Scott, you’ve, you hit it on the head there. So so every you know, I mean, you’ve got you got a real, you actually, you actually have a real benefit you Scott, you have a real benefit. Because you can look back and listen to every single episode, you can listen to every word, and you probably do in the editing. So listening to that, and seeing that and being aware of how you sound. And at first, I know, I know a lot of people because they haven’t listened to themselves before or haven’t even seen themselves on camera before on a stage before so that a lot of people feel kind of as deep as default. You know, you know, I don’t like myself, I don’t like my voice. But you know, if once you start to really dissect and evaluate and critique yourself, that’s a really good way of moving forward. So all these, you know, all the events and the shows, and as an emcee all the different stages I’ve been on before, I always look at the video afterwards, I always look at the stream, I always look at try to, you know, get a good good view of what people saw when they were in front of me in the audience or through the lens on a virtual event, because that helps me that really helps me picture how I’m going to next share, I share my messages. So every time so every time I go into a stage into a physical stage now, I in my head, there’s a picture in my head somewhere that shows me what I looked like and what I sounded like and how I moved previously at a good conference at a good event. Right? So I remember that and I kind of convinced myself, I remind myself, you know, I’ve done that before and I’ve done it quite well. And it worked. And so that’s that’s a good confidence booster as well. If we take it to now online, we are always on Zoom. We are most of us not maybe zoom, but we’re always in virtual exchanges constantly. We can always look back, we can record ourselves or we can always look back at something that shows us what people see. So right now I, you know, this has been recorded, you can look back at yourself clearly, and see exactly what the or the closest you can get to, to what other people in our world see, which is great. Because you, you know, people can see exactly how I move, people can see that I can see it as well, I can see where I’m looking at the camera, I can see my background, which I know other people will see. So. So understanding that and, and seeing this, although for some it might feel strange, it’s always good to look back at your performances to to critique yourself and say to yourself, This is something I could do better, I can do better on that. I don’t know why I said that. I shouldn’t have said that I’ll say something else differently. Or you might hear something that was a real cracker. And I’m sure you do as well, you hear you hear things out, that just came out at the moment. And it sounded great. And I’m sure you’re thinking, well, I’ll use that again sometime or use that technique again, or when I hear something similar, I’ll try to sort of replicate that in some way as well. So if we didn’t do this, if we didn’t do any of this, we would just be kind of shooting in the dark and just just sort of believing things in our head that we you know, we a lot of speakers do that they go on stage, they think they’re great. And they do things. Well, some things are good. And some things are not so great. But no one has that know what, you know, no one’s ever told them. That’s not great. Or, or they haven’t maybe looked at themselves or listened to themselves enough. You know. So self awareness, looking back at yourself, getting feedback from other people as well is good. But I think I think the strongest one is actually you looking at yourself, because we’re that we’re our worst, not the worst. We are our worst people to critique ourselves. But also we’re the best people to critique ourselves. Yeah, I think that’s really love that phrase. Yeah.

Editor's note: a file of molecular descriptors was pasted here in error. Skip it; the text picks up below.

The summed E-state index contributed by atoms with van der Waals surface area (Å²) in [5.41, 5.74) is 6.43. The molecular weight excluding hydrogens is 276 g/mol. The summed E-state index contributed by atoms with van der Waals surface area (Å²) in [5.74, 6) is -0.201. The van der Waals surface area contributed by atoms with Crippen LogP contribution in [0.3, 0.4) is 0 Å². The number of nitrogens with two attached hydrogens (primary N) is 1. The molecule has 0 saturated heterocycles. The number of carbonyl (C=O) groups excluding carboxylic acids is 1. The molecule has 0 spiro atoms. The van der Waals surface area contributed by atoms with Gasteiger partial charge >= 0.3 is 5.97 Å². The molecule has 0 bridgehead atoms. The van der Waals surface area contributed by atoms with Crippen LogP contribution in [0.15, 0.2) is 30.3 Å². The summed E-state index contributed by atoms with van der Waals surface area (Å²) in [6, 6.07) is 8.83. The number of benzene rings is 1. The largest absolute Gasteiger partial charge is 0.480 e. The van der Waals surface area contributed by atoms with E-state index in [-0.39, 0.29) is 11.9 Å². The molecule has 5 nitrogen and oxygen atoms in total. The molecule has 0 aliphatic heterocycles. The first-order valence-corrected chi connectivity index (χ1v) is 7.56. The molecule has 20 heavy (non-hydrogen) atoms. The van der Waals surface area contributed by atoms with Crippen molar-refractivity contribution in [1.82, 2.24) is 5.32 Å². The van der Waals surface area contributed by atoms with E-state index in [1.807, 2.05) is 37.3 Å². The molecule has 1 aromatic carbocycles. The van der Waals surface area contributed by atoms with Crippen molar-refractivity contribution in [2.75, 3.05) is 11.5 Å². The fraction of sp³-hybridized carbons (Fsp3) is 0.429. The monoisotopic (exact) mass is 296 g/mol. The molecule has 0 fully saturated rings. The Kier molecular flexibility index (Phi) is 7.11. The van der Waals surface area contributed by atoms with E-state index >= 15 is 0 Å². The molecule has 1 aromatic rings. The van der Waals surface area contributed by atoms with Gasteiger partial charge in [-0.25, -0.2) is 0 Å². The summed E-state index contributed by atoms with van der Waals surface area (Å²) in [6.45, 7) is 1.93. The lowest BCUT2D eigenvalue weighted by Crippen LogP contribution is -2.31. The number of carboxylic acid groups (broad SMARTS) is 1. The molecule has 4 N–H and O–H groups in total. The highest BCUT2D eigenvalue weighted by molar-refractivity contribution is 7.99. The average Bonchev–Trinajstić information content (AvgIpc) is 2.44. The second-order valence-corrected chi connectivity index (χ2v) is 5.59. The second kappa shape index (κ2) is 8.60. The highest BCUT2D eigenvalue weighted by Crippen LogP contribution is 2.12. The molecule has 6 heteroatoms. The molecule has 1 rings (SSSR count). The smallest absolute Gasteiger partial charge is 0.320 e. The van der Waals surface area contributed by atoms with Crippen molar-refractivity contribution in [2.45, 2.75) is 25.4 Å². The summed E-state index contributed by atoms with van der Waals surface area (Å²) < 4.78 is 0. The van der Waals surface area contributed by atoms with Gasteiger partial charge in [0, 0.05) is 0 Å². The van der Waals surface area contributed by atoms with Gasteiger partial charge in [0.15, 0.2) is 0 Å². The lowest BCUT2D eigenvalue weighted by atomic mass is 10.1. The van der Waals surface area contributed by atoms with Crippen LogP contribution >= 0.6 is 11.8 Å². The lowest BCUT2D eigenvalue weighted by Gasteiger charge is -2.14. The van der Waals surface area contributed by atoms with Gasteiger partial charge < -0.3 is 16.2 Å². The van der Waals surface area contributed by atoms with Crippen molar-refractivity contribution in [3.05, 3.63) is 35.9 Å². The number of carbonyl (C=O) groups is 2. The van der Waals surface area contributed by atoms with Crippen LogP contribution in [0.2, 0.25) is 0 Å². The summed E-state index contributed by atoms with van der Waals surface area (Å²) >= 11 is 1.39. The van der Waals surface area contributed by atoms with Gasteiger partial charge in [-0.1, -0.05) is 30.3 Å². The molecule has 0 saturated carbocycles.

Scott D Clary  22:01